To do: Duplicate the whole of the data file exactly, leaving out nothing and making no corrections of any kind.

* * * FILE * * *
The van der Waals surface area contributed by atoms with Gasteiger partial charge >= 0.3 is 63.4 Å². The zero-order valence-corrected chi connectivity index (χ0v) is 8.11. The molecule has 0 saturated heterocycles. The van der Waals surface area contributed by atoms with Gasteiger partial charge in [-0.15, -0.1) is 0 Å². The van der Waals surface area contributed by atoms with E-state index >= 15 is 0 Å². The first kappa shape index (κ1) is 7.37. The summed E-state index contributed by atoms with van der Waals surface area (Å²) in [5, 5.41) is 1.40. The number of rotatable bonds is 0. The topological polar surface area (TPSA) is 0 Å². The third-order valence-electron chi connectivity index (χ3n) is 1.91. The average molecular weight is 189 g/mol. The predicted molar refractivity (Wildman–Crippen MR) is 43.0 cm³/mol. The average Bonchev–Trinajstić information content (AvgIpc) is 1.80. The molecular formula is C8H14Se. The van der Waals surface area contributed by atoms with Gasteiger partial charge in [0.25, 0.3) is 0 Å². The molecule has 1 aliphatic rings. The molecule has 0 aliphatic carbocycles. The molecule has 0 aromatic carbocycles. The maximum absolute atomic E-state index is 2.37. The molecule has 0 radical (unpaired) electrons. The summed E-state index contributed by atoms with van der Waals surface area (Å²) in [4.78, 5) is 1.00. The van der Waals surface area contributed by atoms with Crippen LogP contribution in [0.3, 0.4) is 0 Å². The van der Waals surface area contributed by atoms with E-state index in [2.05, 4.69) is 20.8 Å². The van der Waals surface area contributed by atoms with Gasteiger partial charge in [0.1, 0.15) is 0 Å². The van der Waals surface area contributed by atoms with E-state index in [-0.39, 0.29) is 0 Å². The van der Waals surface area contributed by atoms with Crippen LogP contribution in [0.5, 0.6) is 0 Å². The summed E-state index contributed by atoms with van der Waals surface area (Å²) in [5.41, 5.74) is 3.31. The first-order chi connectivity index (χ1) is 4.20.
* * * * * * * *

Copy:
The van der Waals surface area contributed by atoms with Gasteiger partial charge >= 0.3 is 63.4 Å². The zero-order valence-corrected chi connectivity index (χ0v) is 8.11. The molecule has 0 saturated heterocycles. The van der Waals surface area contributed by atoms with Gasteiger partial charge in [-0.15, -0.1) is 0 Å². The van der Waals surface area contributed by atoms with E-state index >= 15 is 0 Å². The first kappa shape index (κ1) is 7.37. The summed E-state index contributed by atoms with van der Waals surface area (Å²) in [5, 5.41) is 1.40. The number of rotatable bonds is 0. The topological polar surface area (TPSA) is 0 Å². The third-order valence-electron chi connectivity index (χ3n) is 1.91. The average molecular weight is 189 g/mol. The predicted molar refractivity (Wildman–Crippen MR) is 43.0 cm³/mol. The average Bonchev–Trinajstić information content (AvgIpc) is 1.80. The molecular formula is C8H14Se. The van der Waals surface area contributed by atoms with Gasteiger partial charge in [0.25, 0.3) is 0 Å². The molecule has 1 aliphatic rings. The molecule has 0 aliphatic carbocycles. The molecule has 0 aromatic carbocycles. The maximum absolute atomic E-state index is 2.37. The molecule has 0 radical (unpaired) electrons. The summed E-state index contributed by atoms with van der Waals surface area (Å²) in [4.78, 5) is 1.00. The van der Waals surface area contributed by atoms with Crippen LogP contribution in [0.3, 0.4) is 0 Å². The van der Waals surface area contributed by atoms with E-state index in [2.05, 4.69) is 20.8 Å². The van der Waals surface area contributed by atoms with Gasteiger partial charge in [0.1, 0.15) is 0 Å². The van der Waals surface area contributed by atoms with E-state index in [-0.39, 0.29) is 0 Å². The van der Waals surface area contributed by atoms with Crippen LogP contribution in [0.5, 0.6) is 0 Å². The summed E-state index contributed by atoms with van der Waals surface area (Å²) in [5.41, 5.74) is 3.31. The first-order chi connectivity index (χ1) is 4.20.